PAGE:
Furthermore, the defendants' motion for summary judgment was filed on August 18, 2003. Thus, in accordance with Civil L.R. 7.1(c), the plaintiff's response brief together with supporting materials was to be filed thirty (30) days thereafter, i.e., on or before September 17, 2003. The parties entered into two stipulations for extensions of time, ultimately calling for the plaintiff's response to be filed no later than October 13, 2003. Such being the case, the plaintiff certainly had more than adequate time to obtain from its principals sufficient information to prepare and file affidavits that would (if they could) raise a genuine issue as to whether the plaintiff sold the avocados to Gagliano, as opposed to merely having Gagliano store the avocados. That no affidavits containing such averments have been submitted certainly suggests that no one at Calavo is in a position to aver to the same. And if no one at Calavo is willing to aver to the fact that the avocados were sold to Gagliano, it seems wishful thinking that any of the defendants would aver during discovery that Calavo sold the avocados to Gagliano.

Finally, the plaintiff argues that, rather than dismiss its complaint, the court should grant the plaintiff leave to amend the complaint to assert a claim predicated on there having been a bailment relationship between Calavo and Gagliano. But the plaintiff has made no attempt to show that a claim under the PACA can be asserted based on a bailment relationship.[2] Accordingly, the plaintiff's request for leave to file an amended complaint is denied.

In conclusion, the defendants' motion for summary judgment will be granted, at least as to the claims that have been asserted under the PACA. The state law claim for breach of contract, over which this court has supplemental jurisdiction pursuant to 28 U.S.C. § 1367, will be dismissed without prejudice so that the plaintiff may pursue that claim in state court, should it wish to do so. See Groce v. Eli Lilly & Co., 193 F.3d 496, 501 (7th Cir. 1999) ("[I]t is the well-established law of this circuit that the usual practice is to dismiss without prejudice state supplemental claims whenever all federal claims have been dismissed prior to trial.").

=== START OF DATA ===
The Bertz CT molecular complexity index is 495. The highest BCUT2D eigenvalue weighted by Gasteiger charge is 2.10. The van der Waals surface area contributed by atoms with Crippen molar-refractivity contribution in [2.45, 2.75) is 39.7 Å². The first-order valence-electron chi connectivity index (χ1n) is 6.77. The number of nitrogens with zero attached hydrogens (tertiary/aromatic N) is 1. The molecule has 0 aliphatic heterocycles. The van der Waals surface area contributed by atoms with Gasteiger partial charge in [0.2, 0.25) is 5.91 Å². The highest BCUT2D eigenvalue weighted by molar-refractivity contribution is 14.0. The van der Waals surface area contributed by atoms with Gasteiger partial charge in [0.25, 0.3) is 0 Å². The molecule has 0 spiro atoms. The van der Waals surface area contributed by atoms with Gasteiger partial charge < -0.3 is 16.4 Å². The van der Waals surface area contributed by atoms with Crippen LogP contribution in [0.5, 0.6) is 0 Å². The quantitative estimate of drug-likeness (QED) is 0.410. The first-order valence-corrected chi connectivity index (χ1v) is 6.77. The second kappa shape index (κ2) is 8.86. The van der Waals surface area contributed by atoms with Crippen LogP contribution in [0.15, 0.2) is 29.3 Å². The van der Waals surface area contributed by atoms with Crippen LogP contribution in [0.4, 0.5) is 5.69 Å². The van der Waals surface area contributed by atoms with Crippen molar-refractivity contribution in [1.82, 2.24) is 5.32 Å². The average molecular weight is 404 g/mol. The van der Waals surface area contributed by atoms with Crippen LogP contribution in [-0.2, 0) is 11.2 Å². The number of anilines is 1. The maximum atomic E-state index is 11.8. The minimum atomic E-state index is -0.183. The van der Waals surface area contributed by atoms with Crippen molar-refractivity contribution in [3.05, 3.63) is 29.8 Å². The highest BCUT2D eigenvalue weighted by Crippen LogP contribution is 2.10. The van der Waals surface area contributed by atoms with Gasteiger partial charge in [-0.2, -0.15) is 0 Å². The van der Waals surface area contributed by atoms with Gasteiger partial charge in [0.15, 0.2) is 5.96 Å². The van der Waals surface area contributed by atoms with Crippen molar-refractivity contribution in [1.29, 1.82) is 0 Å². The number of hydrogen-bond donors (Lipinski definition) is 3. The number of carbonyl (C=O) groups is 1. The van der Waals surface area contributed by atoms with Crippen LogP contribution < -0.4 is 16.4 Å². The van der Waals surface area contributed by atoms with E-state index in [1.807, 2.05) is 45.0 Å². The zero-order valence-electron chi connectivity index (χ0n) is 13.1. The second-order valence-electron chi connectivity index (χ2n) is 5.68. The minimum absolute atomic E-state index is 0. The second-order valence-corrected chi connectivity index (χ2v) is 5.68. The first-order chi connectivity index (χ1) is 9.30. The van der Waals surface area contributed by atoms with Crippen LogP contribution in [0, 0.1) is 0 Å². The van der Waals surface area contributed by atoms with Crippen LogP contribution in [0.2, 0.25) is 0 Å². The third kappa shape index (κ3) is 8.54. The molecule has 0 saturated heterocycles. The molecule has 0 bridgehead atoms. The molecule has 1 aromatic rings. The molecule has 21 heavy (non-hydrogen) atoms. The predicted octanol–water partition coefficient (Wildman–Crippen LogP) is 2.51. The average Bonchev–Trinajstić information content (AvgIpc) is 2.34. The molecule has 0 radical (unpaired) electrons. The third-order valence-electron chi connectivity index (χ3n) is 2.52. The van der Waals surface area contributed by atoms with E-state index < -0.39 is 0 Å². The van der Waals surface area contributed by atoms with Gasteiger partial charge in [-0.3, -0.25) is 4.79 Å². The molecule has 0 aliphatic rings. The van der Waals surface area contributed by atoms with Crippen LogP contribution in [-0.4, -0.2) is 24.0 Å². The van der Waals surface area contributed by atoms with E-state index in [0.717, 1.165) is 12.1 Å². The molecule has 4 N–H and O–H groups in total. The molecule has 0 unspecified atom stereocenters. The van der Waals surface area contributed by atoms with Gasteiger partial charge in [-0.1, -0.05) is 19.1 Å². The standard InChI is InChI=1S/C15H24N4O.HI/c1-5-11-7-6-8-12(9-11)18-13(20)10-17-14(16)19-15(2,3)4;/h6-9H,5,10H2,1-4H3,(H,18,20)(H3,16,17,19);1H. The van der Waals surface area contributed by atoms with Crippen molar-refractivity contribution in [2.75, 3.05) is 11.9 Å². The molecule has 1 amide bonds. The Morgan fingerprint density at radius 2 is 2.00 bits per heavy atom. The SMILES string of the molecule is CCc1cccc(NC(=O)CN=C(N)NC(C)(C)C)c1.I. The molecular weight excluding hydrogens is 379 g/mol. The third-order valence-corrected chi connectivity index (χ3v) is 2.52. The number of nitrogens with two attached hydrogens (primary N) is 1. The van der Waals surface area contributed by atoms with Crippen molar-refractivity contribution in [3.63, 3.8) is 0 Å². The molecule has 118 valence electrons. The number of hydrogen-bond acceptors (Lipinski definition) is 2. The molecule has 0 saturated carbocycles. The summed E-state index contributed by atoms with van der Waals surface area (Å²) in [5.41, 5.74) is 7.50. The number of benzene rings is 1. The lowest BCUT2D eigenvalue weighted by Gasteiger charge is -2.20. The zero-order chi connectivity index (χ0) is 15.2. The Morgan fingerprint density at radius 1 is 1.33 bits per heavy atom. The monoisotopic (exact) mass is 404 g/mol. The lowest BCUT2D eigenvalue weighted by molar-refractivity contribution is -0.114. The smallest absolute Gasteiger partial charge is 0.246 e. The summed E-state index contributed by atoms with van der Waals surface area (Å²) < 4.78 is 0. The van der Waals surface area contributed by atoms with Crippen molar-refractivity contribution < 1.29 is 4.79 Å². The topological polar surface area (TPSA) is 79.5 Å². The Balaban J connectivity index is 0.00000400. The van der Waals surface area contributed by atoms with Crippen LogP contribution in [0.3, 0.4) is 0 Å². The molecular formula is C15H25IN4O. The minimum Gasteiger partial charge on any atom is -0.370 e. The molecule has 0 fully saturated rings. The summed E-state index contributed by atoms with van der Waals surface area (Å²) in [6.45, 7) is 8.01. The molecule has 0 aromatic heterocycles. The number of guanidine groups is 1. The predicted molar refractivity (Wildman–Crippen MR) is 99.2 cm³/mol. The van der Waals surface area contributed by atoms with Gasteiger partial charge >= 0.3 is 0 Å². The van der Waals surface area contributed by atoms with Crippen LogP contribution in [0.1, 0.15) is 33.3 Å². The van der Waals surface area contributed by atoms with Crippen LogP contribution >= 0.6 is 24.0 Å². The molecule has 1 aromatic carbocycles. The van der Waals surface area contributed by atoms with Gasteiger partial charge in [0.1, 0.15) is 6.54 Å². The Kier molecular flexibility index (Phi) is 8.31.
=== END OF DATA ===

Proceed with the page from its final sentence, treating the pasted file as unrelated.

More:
NOW THEREFORE IT IS ORDERED that the defendants' motion for summary judgment be and hereby is GRANTED IN PART AND DENIED IN PART;

IT IS FURTHER ORDERED that the federal law claims set forth in Counts I, II, *1027 and IV of the complaint be and hereby are DISMISSED WITH PREJUDICE;

IT IS FURTHER ORDERED that the state law breach of contract claim set forth in Count III of the complaint be and hereby is DISMISSED WITHOUT PREJUDICE;

IT IS FURTHER ORDERED that this action be and hereby is DISMISSED.


[1] Along with their motion to dismiss, the defendants filed the affidavit of Michael A. Gagliano together with copies of various documents, including several invoices ofA. Gagliano Co., Inc., and a check drawn on the account of Calavo Growers, Inc. The defendants also filed a set of proposed findings of fact in accordance with Civil Local Rule 56.2

Fed. R. Civ. P. 12(b) provides, in pertinent part, that "[i]f, on a motion asserting the defense numbered (6) to dismiss for failure of the pleading to state a claim upon which relief can be granted, matters outside the pleading are presented to and not excluded by the court, the motion shall be treated as one for summary judgment and disposed of as provided in Rule 56, and all parties shall be given reasonable opportunity to present all material made pertinent to such a motion by Rule 56."

The plaintiff's response brief is entitled "Response to Defendants' Motion for Summary Judgment." Furthermore, the plaintiff attached to its brief what is represented by counsel to be a relevant invoice of Calavo, thereby suggesting the plaintiff's recognition and acknowledgment that the defendants' motion is, and can be properly treated as, one for summary judgment. Accordingly, the court will treat the defendants' motion as a motion for summary judgment.

[2] Indeed, for the reasons set forth previously, it is doubtful that such a claim could be asserted. To reiterate, the PACA trust provisions were enacted to protect the sellers of perishable commodities.

Case Information

Case Name: Calavo Growers, Inc. v. Anthony Gagliano Co., Inc.

Citations: 294 F. Supp. 2d 1021

Court: wied

Year: 2003-12-03

This case can be cited as precedent.